This mode can be used to quickly achieve your desired outcome, however the consequence is that you might damage the relationships with your team members beyond repair and put the future of your team at risk. As negative as it may sound, there are some occasions when it is necessary to put your foot down.


When is this mode the most useful?

  • When you have to make a quick decision
  • When there is a safety concern
  • When you are completely sure of your opinion
  • When the outcome is more important than the relationships with your team members
  • When you have to cut costs or enforce a rule
  • When someone questions your authority


Let’s imagine for a moment that a member of your team is careless with how he keeps his passwords – he leaves them written down on a piece of paper and then forgets about it. If someone outside of your company got their hands on them it could lead to some serious damage for your company. Your colleague ignored your warnings and didn’t change his behaviour, so you decided to reprimand him and pull him out of the project. Since there was an issue of safety this was the quickest course of action.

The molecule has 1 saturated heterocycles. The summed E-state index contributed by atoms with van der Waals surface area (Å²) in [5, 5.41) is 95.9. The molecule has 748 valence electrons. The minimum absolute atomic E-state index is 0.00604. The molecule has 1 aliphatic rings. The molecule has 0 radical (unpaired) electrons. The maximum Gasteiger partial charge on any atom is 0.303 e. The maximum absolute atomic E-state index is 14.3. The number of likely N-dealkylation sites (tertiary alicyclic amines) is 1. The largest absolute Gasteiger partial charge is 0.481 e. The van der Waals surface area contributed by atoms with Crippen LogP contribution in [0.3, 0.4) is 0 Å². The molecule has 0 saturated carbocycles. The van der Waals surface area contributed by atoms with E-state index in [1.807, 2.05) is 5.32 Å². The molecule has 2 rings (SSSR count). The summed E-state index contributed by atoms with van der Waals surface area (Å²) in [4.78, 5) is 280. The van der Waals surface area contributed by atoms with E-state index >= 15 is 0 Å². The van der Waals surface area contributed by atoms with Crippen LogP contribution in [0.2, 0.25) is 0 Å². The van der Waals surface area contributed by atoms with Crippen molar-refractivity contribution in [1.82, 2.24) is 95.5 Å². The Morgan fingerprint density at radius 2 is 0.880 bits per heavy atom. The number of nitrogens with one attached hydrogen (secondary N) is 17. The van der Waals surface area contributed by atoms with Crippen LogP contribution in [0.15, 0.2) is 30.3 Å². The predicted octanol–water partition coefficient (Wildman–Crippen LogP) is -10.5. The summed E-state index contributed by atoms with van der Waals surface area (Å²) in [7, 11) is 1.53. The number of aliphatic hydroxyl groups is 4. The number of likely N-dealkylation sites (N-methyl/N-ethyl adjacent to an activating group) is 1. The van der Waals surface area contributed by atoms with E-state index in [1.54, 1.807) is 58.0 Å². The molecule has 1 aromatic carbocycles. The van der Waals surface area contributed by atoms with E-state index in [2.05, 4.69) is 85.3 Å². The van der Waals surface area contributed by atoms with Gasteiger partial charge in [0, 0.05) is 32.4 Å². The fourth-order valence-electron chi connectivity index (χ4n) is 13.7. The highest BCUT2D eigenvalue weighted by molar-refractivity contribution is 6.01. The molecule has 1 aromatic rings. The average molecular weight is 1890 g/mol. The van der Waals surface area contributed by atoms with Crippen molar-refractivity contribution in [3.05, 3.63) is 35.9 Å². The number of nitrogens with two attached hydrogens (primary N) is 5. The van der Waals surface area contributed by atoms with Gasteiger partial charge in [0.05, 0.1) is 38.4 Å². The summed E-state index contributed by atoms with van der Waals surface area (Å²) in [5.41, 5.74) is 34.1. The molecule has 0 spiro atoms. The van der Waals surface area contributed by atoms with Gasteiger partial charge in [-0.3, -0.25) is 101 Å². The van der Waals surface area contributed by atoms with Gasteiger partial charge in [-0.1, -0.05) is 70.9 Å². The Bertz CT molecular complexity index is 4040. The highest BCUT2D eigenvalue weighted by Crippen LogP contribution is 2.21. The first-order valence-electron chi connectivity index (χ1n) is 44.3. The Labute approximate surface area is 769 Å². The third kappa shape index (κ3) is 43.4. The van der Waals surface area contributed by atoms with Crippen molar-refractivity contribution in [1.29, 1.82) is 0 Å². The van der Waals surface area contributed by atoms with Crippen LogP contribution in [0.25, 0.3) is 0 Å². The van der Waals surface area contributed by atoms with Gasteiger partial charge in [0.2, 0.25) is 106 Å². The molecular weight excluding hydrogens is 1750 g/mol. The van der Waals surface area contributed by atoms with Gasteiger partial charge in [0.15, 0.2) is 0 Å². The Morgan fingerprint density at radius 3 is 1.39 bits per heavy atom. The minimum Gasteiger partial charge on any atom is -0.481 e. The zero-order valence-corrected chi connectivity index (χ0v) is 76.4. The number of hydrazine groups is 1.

competing style example

A thing to remember about

It’s important to distinguish between assertiveness and aggressiveness. Even in a high-stress environment you shouldn’t ignore other people’s boundaries. Be firm and stand your ground – but remain respectful.



When you take a look at the top right corner of the diagram you will find the collaborative style, which is characterised by high assertiveness and high cooperativeness. You want to satisfy both sides and find a “win-win” solution. 

This conflict resolution style works best in a situation, where you’re dealing with a serious issue and want to maintain a positive relationship with the other party. Implementing this style will help you get to the root issue of the problem and strengthen the bonds with your team members via an open discussion and active listening.


In what situations is this style useful?

  • When you want to turn a difficult situation into a teachable moment
  • When you’re trying to merge solutions
  • When you want to encourage discussions
  • When there’s an opportunity for an equal distribution of work
  • When you want to inspire creative problem solving


When your co-worker comes up to you with an unusual idea that you’re not too sure about, you can implement this style to solve this issue. You can sit down together and exchange your thoughts. At first, you thought this idea would be impossible to carry out, however you soon realised that there are ways of combining both of your methods that benefit your project.

collaborating style example

A thing to remember about

The drawback of this style is that it’s time consuming and delays decision making. Overuse of this style can lead to overcomplicating the issue and unnecessarily dragging out the problem.